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The INTERNET Database of Periodic Tables

There are thousands of periodic tables in web space, but this is the only comprehensive database of periodic tables & periodic system formulations. If you know of an interesting periodic table that is missing, please contact the database curator: Mark R. Leach Ph.D.

Use the drop menus below to search & select from the more than 1100 Period Tables in the database:

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van den Broek's Periodic Table 3

From Wikipedia: Antonius Johannes van den Broek (1870-1926) was a Dutch amateur physicist notable for being the first who realized that the number of an element in the periodic table (now called atomic number) corresponds to the charge of its atomic nucleus. The 1911 inspired the experimental work of Henry Moseley, who found good experimental evidence for it by 1913. van den Broek envisaged the basic building block to be the 'alphon', which weighed twice as much as a hydrogen atom.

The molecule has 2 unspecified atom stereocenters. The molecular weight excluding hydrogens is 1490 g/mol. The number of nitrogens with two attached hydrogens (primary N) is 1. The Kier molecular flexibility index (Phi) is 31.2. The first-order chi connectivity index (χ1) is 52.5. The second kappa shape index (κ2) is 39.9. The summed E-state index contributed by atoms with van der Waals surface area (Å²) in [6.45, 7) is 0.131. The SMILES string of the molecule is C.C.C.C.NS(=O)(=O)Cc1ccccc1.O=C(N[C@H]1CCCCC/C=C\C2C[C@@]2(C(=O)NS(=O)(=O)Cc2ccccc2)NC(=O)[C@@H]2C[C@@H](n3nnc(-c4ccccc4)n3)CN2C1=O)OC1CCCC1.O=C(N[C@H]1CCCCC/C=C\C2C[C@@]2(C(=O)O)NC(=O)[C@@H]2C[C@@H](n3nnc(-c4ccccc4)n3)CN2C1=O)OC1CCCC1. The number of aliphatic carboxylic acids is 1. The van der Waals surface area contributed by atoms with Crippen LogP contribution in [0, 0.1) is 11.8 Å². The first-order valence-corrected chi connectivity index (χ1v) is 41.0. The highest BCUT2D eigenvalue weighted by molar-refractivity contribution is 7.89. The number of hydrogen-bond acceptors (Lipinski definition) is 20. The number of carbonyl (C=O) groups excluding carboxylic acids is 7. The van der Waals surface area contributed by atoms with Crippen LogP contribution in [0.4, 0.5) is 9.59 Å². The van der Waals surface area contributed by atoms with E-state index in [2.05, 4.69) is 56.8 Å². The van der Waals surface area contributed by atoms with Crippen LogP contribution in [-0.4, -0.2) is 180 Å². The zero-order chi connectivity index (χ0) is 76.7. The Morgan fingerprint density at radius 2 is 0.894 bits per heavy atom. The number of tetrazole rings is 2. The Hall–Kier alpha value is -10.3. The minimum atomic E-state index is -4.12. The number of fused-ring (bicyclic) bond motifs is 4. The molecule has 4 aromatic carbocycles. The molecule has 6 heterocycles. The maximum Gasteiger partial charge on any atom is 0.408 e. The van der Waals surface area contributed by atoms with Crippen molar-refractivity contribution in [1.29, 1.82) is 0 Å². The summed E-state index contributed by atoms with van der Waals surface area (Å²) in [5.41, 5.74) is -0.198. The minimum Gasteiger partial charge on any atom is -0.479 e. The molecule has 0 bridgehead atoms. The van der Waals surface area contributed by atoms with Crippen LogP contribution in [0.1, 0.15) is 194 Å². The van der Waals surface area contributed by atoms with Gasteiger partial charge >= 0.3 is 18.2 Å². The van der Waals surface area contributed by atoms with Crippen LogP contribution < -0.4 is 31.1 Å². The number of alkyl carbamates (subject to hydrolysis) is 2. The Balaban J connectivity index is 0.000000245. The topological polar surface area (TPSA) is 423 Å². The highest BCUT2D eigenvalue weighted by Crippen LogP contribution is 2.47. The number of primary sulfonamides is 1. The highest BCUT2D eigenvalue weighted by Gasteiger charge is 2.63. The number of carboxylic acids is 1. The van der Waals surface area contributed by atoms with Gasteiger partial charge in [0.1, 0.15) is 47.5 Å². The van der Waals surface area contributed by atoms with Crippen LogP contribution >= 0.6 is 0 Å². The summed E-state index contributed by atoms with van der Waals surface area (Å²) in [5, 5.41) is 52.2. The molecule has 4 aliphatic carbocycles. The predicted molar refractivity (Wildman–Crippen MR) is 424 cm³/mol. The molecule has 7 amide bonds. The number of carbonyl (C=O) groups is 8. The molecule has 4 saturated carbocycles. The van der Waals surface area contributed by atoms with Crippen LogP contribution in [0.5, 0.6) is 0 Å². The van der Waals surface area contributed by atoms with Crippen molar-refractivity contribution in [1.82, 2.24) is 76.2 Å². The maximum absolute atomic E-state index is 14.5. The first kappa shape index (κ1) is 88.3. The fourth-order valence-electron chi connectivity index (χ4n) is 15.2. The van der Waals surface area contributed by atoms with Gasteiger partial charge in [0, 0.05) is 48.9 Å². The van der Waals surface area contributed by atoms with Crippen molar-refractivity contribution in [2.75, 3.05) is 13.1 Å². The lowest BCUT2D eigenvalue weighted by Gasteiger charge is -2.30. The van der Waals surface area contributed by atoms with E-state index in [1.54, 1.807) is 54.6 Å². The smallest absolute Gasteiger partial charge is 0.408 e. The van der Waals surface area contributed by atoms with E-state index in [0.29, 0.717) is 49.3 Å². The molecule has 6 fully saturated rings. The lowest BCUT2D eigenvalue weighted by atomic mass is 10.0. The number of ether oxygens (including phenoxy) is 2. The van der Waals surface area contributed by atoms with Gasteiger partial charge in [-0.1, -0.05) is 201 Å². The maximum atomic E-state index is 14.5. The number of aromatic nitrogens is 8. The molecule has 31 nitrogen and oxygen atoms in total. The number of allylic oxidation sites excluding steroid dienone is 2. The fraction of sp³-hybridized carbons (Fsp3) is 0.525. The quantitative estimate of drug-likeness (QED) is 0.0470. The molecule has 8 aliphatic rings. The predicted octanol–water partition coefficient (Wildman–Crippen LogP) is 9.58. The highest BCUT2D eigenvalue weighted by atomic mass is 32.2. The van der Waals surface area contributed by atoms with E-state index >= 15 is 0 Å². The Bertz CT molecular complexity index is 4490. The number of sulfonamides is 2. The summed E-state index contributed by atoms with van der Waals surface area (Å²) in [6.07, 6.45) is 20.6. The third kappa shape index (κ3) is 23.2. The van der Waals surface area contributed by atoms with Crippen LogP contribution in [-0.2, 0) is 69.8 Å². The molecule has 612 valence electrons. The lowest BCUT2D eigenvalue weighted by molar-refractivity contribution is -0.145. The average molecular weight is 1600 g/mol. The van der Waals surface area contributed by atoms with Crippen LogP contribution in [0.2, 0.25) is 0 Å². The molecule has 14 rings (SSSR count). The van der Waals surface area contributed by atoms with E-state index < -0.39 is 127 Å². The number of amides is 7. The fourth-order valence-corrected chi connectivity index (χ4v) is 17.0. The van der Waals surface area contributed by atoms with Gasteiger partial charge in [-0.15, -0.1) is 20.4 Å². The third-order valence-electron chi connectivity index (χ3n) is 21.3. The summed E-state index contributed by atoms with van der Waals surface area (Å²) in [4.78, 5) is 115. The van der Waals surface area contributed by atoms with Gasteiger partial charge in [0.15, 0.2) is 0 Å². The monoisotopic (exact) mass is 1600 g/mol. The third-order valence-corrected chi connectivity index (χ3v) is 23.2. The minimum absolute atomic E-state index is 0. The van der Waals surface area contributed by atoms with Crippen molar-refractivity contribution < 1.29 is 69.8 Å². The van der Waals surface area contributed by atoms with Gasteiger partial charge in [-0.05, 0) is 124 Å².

Read more in Chapter 4, Antonius Van Den Broek, Moseley and the Concept of Atomic Number by Eric Scerri. This chapter can be found in the book: For Science, King & Country: The Life and Legacy of Henry Moseley (Edited by Roy MacLeod, Russell G Egdell and Elizabeth Bruton).

van den Broek's periodic table of 1907: Annalen der Physik, 4 (23), (1907), 199-203

van den Broek's periodic table of 1911: Physikalische Zeitschrift, 12 (1911), 490-497); and also a paper in Nature the same year entitled: The Number of Possible Elements and Mendeléff's "Cubic" Periodic System, Nature volume 87, page 78 (20 July 1911)

van den Broek's periodic table of 1913: Physikalische Zeitschrift, 14, (1913), 32-41

Thanks to Eric Scerri for the tip!
See the website and Eric's Twitter Feed.

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What is the Periodic Table Showing? Periodicity

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